If you meet with some friends of yours, a married couple, and you say, Is it true that you are pregnant?”  And she says “Yes!” and he says, “No!” you know something is not true.  Maybe he doesn’t know.  But one thing *you* know is that they both cannot be right.  Numbers 23:19,

God is not man, that he should lie, or a son of man, that he should change his mind. Has he said, and will he not do it? Or has he spoken, and will he not fulfill it?

And God exists, or He doesn’t.  Can both statements be true?  God is eternal, or He isn’t.  Can both statements be true?  Reason and faith go together to either accept or reject God, God cannot both be true and untrue at the same time.

God himself is a perfect demonstration of the Law of Non-Contradiction.  God is His Word.  If He says something, it is true.  So, is the bible true?  What does the bible say about itself?

2 Timothy 3:16

All Scripture is God-breathed and is useful for teaching, rebuking, correcting and training in righteousness

Some bibles use “inspired” here, but “God-breathed” is more accurate.  The Greek scripture uses two words meaning “God” and “breathed” so I’m going to translate that as “God-breathed.”

And 2 Peter 1:20-21

Above all, you must understand that no prophecy of Scripture came about by the prophet’s own interpretation of things.  For prophecy never had its origin in the human will, but prophets, though human, spoke from God as they were carried along by the Holy Spirit.

What the bible says about itself is that the Holy Spirit himself wrote the bible through men.  If God is truth, and God is His Word, and the Word is the bible… there is no wiggle room.  The bible is true, or the bible is not.  It cannot be both true and untrue.

What does Jesus say about scripture?

John 10:34 discusses a very different topic, but it’s interesting what Jesus says –

Jesus answered them, “Is it not written in your Law […] and Scripture cannot be set aside…

Jesus says “It is written” and quoted scripture to make a point, and he even confirmed many events that seem supernatural.  He confirmed Adam and Eve were created by God, he confirmed the flood of Noah, he verified the destruction of Sodom, he quoted and referred to a dozen Old Testament prophets and kings.  He even confirmed Jonah was swallowed by a big fish.  And in Matthew 4:4, when answering the devil,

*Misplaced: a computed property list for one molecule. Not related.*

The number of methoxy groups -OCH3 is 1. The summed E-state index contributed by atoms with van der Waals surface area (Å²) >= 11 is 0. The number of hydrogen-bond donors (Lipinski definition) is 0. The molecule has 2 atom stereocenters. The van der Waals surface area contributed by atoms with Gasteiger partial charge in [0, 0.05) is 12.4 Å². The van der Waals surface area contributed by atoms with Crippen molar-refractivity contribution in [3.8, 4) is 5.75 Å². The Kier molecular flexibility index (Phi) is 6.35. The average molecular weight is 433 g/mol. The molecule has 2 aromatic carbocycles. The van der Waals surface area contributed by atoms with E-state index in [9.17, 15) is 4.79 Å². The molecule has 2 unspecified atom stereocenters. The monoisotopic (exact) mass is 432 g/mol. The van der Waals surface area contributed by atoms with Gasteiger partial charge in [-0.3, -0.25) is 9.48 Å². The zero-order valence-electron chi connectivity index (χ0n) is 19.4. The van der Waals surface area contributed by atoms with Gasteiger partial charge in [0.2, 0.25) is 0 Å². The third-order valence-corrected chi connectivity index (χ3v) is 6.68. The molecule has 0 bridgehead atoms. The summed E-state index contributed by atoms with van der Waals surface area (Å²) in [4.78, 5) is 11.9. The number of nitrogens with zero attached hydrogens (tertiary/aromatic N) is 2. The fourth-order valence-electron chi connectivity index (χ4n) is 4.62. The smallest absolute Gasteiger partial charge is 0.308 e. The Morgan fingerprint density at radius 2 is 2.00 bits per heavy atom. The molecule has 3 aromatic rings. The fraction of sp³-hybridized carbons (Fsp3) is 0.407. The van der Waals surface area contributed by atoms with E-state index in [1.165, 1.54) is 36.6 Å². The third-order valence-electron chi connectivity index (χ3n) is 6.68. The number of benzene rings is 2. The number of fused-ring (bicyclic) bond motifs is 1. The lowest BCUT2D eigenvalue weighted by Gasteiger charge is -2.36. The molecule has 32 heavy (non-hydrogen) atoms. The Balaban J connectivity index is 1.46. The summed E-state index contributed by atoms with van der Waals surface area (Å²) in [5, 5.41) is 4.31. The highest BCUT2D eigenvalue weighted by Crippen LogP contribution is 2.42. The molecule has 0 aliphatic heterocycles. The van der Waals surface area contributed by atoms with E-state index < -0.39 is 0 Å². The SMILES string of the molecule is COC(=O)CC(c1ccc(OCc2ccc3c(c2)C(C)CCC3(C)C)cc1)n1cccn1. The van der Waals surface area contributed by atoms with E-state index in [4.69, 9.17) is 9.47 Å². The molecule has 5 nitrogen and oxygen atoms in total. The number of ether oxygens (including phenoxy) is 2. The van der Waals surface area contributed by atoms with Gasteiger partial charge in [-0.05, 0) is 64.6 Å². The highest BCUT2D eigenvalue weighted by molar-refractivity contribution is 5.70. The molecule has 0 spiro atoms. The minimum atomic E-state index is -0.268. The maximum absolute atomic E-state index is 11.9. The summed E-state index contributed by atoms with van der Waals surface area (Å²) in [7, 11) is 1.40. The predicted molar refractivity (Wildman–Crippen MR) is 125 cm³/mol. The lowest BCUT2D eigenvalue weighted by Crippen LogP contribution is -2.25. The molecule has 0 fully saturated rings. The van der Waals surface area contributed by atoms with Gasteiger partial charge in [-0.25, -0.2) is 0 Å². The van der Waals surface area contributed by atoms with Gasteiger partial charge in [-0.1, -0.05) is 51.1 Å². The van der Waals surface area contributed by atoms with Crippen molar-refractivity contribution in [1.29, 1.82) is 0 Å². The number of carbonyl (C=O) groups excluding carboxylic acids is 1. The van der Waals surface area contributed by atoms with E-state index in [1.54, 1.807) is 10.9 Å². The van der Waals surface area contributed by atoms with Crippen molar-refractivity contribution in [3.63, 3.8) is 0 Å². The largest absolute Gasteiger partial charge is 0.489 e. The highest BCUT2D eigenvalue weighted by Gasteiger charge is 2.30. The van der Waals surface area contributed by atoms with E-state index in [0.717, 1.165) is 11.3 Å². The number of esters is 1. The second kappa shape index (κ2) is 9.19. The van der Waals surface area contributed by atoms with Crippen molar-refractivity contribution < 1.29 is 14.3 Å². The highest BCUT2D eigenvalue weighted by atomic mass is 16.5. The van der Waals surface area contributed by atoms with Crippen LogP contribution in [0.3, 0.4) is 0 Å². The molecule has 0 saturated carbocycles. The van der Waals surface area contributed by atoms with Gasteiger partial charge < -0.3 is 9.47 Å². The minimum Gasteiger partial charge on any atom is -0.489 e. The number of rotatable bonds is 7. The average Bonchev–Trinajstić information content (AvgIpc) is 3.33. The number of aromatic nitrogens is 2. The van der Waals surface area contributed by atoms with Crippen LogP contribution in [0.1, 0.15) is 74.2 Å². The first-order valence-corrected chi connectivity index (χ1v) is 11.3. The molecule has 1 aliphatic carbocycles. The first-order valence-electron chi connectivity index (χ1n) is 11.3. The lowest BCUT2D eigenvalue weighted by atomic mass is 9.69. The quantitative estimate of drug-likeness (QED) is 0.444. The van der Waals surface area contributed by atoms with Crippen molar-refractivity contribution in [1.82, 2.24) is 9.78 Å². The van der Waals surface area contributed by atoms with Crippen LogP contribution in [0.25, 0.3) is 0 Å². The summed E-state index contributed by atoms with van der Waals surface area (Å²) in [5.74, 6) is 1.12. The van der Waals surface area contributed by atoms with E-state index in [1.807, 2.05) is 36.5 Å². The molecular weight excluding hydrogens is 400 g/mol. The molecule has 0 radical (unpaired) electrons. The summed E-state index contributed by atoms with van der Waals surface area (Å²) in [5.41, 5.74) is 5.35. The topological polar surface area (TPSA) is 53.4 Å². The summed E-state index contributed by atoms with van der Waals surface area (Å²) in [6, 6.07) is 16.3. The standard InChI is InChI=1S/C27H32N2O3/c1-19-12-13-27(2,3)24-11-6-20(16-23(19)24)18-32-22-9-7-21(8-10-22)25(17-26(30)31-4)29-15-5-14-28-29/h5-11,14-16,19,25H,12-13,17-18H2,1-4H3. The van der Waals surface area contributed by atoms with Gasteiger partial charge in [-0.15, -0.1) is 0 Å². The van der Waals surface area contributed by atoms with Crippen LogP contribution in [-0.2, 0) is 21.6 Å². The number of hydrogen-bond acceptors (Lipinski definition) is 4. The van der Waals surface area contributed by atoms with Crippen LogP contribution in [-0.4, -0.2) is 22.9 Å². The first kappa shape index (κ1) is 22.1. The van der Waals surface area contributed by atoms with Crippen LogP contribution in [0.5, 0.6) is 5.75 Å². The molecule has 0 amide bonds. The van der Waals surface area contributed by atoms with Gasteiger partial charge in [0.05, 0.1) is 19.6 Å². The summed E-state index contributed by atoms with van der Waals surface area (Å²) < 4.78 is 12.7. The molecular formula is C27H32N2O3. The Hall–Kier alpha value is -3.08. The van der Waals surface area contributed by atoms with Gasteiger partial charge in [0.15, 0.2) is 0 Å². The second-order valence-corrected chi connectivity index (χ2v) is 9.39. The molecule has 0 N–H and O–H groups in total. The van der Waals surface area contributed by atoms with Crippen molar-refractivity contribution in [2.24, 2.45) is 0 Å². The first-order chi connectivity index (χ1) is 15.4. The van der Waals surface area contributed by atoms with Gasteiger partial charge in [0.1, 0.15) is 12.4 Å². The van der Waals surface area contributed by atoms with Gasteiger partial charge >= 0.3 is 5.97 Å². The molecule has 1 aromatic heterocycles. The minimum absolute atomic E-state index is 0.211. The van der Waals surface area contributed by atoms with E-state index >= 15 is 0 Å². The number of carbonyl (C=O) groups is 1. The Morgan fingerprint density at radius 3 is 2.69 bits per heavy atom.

Jesus answered, “It is written: ‘Man shall not live on bread alone, but on every word that comes from the mouth of God.’”

“Every word.”  Jesus says one cannot set aside scripture, picking up the best parts and disregarding the rest.  We can either accept the bible as the wholly, inerrant Word of God, or not.  Excluding verses because they are uncomfortable, or we don’t understand them, makes no sense.  The word is true, or it is not true.  It cannot be both.  And every word of the bible is important.

Divine inspiration means you can trust God’s Word over everything else. It means there are no contradictions. It means Scripture contains the objective revelation of God and is the basis of authority. Even though human authors wrote the words, the Bible originated as an action of God.

       III.      Once Saved Always Saved

So where do we get “Once saved, always saved” from?  Let’s start with 1 John 5:13

I write these things to you who believe in the name of the Son of God so that you may *know* that you have eternal life.

John doesn’t say “think” we have eternal life.  John says so that we may *know* we have eternal life.  It’s not arrogance to say that I know I will go to heaven.  It’s confidence, not in my ability, but in Christ’s sacrifice.  Once a person places their trust in Jesus, God immediately and irrevocably grants that person eternal life and salvation and a guaranteed place in Heaven that can never be lost, regardless of what they do or what they don’t do. It’s not based on you or me, it never was. It’s entirely based on what Jesus did.

How about John 5:24, where Jesus says,

I tell you the truth, whoever hears my word and believes him who sent me has eternal life and will not be condemned; he has crossed over from death to life.

Jesus uses certain Greek tenses of verbs here to make His point.  When He says, “has” eternal life, Jesus uses the present tense.  Then He switches to future tense, “will not be condemned”.  Jesus says believers have it already!  And if that wasn’t clear enough, Jesus says the believer “has crossed over from death to life.”  Jesus switches present tense to perfect tense, and is saying that the believer has already crossed, always will be crossed over from death to life.  We are new creations already, we don’t become new creations after we die.  We *have already* crossed over, we *have* eternal life, and *will not be* condemned.  Past, present and future.

1 Peter 1:3-5,

Praise be to the God and Father of our Lord Jesus Christ! In his great mercy he has given us new birth into a living hope through the resurrection of Jesus Christ from the dead, and into an inheritance that can never perish, spoil or fade. This inheritance is kept in heaven for you, who through faith are shielded by God’s power until the coming of the salvation that is ready to be revealed in the last time.

John 3:36,

Whoever believes in the Son *has* eternal life.

John 6:47,

I tell you the truth, he who believes *has* everlasting life.

It’s an irrevocable contract Jesus makes with us when we confess Him as our Lord, written here in the Good Book for us to read the fine print anytime we wish. What does Jesus promise to do for us as our Lord?  Well, here’s the fine print of the contract.